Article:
'Pokemon Black 2' and 'Pokemon White 2' Make Their U.S. DS Debut
The second versions of "Pokémon Black" and "Pokémon White" finally were released in the United States this week, months after the games were launched in Japan.
This latest Pokémon game was not designed for Nintendo's 2011 3DS system, but instead for Nintendo's top-selling 2004 DS, so don't expect major graphic upgrades in the world of Pokémon, or a sharp third-dimensional world. What you can expect is days and days worth of addictive monster collecting, item-swapping and foe-battling as you make your way through a huge, colorful world.
It has been a long time since I've last picked up a Pokémon title, probably since the '90s when I completed "Pokémon Red." I was a bit afraid that I would be tackling an entirely new beast, a game that had evolved into something entirely new, but instead found the entire experience to be almost exactly the same, right down to pixelated characters and slow-moving conversations. For my experience, I chose to play "Pokémon Black Version 2."
You play the role of a young Pokémon enthusiast in a world consisting solely of other Pokémon enthusiasts, scouring undeveloped areas for wild creatures that you can capture to fight by your side. Once you've gathered a team of Pokémon, the goal is to travel from town to town, sending them into battle until they become strong enough to challenge each city's gym leader to a match. If you can defeat each city's local celebrity, as well as some lowlife criminals along the way, you'll eventually battle for the title of Pokémon champion, the best there ever was.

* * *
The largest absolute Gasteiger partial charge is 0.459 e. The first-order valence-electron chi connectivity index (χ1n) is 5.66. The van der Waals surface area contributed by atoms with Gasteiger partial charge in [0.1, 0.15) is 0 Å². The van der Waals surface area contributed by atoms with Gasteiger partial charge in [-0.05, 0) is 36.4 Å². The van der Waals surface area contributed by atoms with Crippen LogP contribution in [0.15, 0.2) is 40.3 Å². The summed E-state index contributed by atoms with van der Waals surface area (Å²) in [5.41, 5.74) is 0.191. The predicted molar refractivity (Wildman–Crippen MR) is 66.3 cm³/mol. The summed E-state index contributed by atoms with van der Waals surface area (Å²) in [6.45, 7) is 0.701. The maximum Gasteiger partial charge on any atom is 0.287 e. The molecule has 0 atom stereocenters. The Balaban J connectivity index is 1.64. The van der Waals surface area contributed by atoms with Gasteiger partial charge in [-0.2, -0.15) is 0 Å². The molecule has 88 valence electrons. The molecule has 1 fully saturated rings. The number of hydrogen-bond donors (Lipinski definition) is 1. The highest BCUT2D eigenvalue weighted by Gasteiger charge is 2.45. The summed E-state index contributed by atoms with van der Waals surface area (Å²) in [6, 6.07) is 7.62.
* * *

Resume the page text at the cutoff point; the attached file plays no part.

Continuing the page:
These are basically the same staples of gameplay that have defined the Pokémon series since first game was released about 15 years ago, only with far more side quests, opportunities to play with your friends online and varieties of Pokémon to build your team with. The game can quickly become advanced as players gather a huge list of potions and special abilities with which to modify their Pokémon.
Although this Nintendo DS game will play on a 3DS, I still would have preferred a proper 3DS release. There are some elements that would have looked fantastic with an added dimension, and Pokémon fans have been holding out for the home console quality experience Nintendo has proved that the 3DS can provide. The game's developers realized this and have made DLC available for purchase that will use 3DS capabilities to capture and identify new Pokémon by way of augmented reality. The additions are neat bells and whistles, for sure, but they are non-integral parts of the game's story-line and therefore feel extraneous.
"Pokémon Black Version 2? and "Pokémon White Version 2? are the first Pokemon games to act as direct sequels to previous releases. The games allow you to catch up with cities and characters from the original Pokémon Black and White, while offering a new storyline and expanded areas. I cannot speak for the difference between version 1 and version 2 of these games, but I can say that not having played the first versions was never an issue. I rarely found myself having trouble understanding the game's plot.
"Pokémon Black Version 2? offers a big world, hours of addictive gameplay and a simple style. The game is available now for the Nintendo DS and 3DS (in 2-D) for $34.99.